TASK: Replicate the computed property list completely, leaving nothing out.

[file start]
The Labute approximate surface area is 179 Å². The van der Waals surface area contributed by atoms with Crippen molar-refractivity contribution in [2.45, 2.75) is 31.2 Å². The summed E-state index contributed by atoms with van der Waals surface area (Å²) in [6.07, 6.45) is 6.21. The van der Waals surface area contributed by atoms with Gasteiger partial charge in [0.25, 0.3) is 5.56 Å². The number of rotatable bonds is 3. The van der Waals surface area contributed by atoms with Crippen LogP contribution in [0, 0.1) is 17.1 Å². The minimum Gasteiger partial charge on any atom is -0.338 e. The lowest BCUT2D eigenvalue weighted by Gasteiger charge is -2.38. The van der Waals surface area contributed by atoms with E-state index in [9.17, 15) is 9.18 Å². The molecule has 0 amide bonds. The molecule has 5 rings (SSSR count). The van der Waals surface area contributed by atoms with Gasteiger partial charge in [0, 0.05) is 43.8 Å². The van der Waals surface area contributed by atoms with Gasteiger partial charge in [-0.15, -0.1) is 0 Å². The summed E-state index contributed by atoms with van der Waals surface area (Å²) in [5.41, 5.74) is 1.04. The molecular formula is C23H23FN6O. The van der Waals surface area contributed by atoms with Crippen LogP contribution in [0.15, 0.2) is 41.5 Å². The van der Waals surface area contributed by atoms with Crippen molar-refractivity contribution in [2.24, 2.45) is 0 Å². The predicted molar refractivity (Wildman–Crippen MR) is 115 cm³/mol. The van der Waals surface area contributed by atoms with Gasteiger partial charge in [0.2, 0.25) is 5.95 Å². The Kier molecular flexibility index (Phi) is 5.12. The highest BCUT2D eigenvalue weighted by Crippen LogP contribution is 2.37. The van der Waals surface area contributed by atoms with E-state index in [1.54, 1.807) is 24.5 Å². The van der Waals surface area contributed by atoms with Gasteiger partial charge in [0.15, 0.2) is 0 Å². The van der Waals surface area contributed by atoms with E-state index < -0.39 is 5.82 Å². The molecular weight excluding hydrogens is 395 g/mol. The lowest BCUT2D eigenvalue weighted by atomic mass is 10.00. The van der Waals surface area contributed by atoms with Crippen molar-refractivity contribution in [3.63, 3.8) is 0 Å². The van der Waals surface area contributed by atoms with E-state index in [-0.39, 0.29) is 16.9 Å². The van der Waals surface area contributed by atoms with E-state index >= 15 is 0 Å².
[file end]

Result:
The Labute approximate surface area is 179 Å². The van der Waals surface area contributed by atoms with Crippen molar-refractivity contribution in [2.45, 2.75) is 31.2 Å². The summed E-state index contributed by atoms with van der Waals surface area (Å²) in [6.07, 6.45) is 6.21. The van der Waals surface area contributed by atoms with Gasteiger partial charge in [0.25, 0.3) is 5.56 Å². The number of rotatable bonds is 3. The van der Waals surface area contributed by atoms with Crippen LogP contribution in [0, 0.1) is 17.1 Å². The minimum Gasteiger partial charge on any atom is -0.338 e. The lowest BCUT2D eigenvalue weighted by Gasteiger charge is -2.38. The van der Waals surface area contributed by atoms with E-state index in [9.17, 15) is 9.18 Å². The molecule has 0 amide bonds. The molecule has 5 rings (SSSR count). The van der Waals surface area contributed by atoms with Gasteiger partial charge in [0, 0.05) is 43.8 Å². The van der Waals surface area contributed by atoms with Gasteiger partial charge in [-0.15, -0.1) is 0 Å². The summed E-state index contributed by atoms with van der Waals surface area (Å²) in [5.41, 5.74) is 1.04. The molecular formula is C23H23FN6O. The van der Waals surface area contributed by atoms with Crippen LogP contribution in [0.15, 0.2) is 41.5 Å². The van der Waals surface area contributed by atoms with Crippen molar-refractivity contribution in [2.24, 2.45) is 0 Å². The predicted molar refractivity (Wildman–Crippen MR) is 115 cm³/mol. The van der Waals surface area contributed by atoms with Gasteiger partial charge in [0.2, 0.25) is 5.95 Å². The Kier molecular flexibility index (Phi) is 5.12. The highest BCUT2D eigenvalue weighted by Crippen LogP contribution is 2.37. The van der Waals surface area contributed by atoms with E-state index in [1.54, 1.807) is 24.5 Å². The van der Waals surface area contributed by atoms with Gasteiger partial charge in [0.15, 0.2) is 0 Å². The van der Waals surface area contributed by atoms with E-state index < -0.39 is 5.82 Å². The molecular weight excluding hydrogens is 395 g/mol. The lowest BCUT2D eigenvalue weighted by atomic mass is 10.00. The van der Waals surface area contributed by atoms with Crippen molar-refractivity contribution in [3.63, 3.8) is 0 Å². The van der Waals surface area contributed by atoms with E-state index in [-0.39, 0.29) is 16.9 Å². The van der Waals surface area contributed by atoms with E-state index >= 15 is 0 Å².